Search the Health Library
Get the facts on diseases, conditions, tests and procedures.
I Want To...
I Want To...
Find Research Faculty
Enter the last name, specialty or keyword for your search below.
School of Medicine
I Want to...
Managed Care Partners - Taking patient safety to the next level
Managed Care Partners Winter 2012
Taking patient safety to the next level
Date: January 3, 2012
“When good science is applied to patient safety,” says Peter Pronovost, “the results can be breathtaking.”
A recent gift from the chairman of Johns Hopkins Medicine’s board of trustees will help Hopkins patient safety experts improve health care quality and reduce preventable patient harm, improve patient outcomes and reduce health care costs everywhere.
In May, Hopkins leaders announced a pledge of $10 million from C. Michael Armstrong to create an institute to advance the science of reducing preventable harm and improve health care quality. Shortly after, they tapped patient safety guru Peter Pronovost, a professor of anesthesiology and critical care medicine, to direct it. Pronovost, winner of a 2008 MacArthur Fellowship “genius grant” in recognition of his contributions to patient safety, also has been named Johns Hopkins Medicine’s senior vice president for patient safety and quality.
The new Armstrong Institute for Patient Safety and Quality “allows us to really merge the research with the operational side and infuse the science with the daily practice of patient safety,” Pronovost says. “The literature suggests that despite a lot of talk, there’s been little data showing that patient safety is improving. The field has run away from science rather than embrace it. One bright spot is the national reduction in bloodstream infections in intensive care units.”
The Armstrong Institute now oversees all patient safety and quality efforts throughout Johns Hopkins Medicine, enveloping Hopkins’ Quality and Safety Research Group and the Center for Innovation in Quality Patient Care. It is designed to rigorously apply scientific principles to the study of safety for the benefit of all patients, not just those at Hopkins. The focus will be on eliminating preventable harm for patients, eliminating health disparities, ensuring clinical excellence and creating a culture that values collaboration, accountability and organizational learning. Johns Hopkins will serve as a learning laboratory to test the best that its researchers have to offer in the fields of patient safety and quality improvement.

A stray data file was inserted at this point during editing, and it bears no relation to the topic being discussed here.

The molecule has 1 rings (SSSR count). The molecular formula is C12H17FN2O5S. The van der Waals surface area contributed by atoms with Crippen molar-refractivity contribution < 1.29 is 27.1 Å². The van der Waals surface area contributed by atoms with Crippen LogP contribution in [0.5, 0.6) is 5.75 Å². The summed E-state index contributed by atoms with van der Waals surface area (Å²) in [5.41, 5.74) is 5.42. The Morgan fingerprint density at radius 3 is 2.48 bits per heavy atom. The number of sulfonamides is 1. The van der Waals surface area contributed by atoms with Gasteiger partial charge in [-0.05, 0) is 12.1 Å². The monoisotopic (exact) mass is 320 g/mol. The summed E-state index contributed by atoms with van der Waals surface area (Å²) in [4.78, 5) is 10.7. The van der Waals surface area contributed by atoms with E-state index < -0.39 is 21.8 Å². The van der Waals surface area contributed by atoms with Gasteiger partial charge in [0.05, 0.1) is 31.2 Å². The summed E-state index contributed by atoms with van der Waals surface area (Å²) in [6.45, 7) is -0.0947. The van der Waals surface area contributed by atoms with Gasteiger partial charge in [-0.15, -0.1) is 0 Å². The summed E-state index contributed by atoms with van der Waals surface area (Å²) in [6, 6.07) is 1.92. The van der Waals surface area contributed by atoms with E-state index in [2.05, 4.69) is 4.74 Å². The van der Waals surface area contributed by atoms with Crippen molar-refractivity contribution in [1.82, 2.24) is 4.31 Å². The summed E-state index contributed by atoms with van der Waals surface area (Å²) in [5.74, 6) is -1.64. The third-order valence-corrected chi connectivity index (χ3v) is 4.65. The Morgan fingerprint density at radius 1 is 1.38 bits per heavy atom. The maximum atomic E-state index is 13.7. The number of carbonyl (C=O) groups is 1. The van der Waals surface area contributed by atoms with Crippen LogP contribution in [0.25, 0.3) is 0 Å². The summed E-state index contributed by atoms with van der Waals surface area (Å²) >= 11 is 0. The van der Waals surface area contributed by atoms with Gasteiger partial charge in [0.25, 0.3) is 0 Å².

Pronovost is known internationally for his work using a simple, five-step checklist coupled with a program of culture change to dramatically reduce central-line-associated bloodstream infections in intensive care units, virtually eliminating them at The Johns Hopkins Hospital and throughout the state of Michigan. His program, now adopted by nearly every state, the District of Columbia, Puerto Rico and many nations around the world, is believed to have saved thousands of lives and millions of health care dollars.
The infections, which kill more than 30,000 Americans each year, are down 58 percent across the country in recent years, according to the U.S. Centers for Disease Control and Prevention.
Building on that success, Pronovost and colleagues are working with the American College of Surgeons to launch a program in 10 states to try to reduce surgical-site infections. The Agency for Healthcare Research and Quality awarded $10 million for this project and an additional $700,000 for an 18-month program to develop and implement the checklist system in two states to prevent ventilator-associated pneumonia.
“Peter Pronovost has exemplified excellence at Hopkins and throughout the country through his patient safety research, implementation and results,” says Armstrong, retired chairman of Comcast, AT&T, Hughes Electronics and IBM World Trade Corp. “He is the right leader for the Armstrong Institute and will take patient safety to its next level.”
Pronovost says he expects to bring a multidisciplinary approach to the new Armstrong Institute, noting there are different types of safety problems requiring different theories and methods to solve. He plans to call on psychologists to assist in improving teamwork, sociologists to help with organizational culture and human factors, and systems engineers to improve the interaction between staff members and new hospital technologies.
The Institute also will maintain a website featuring training materials and Pronovost’s blog about patient safety. It can be found at http://www.hopkinsmedicine.org/armstrong_institute/.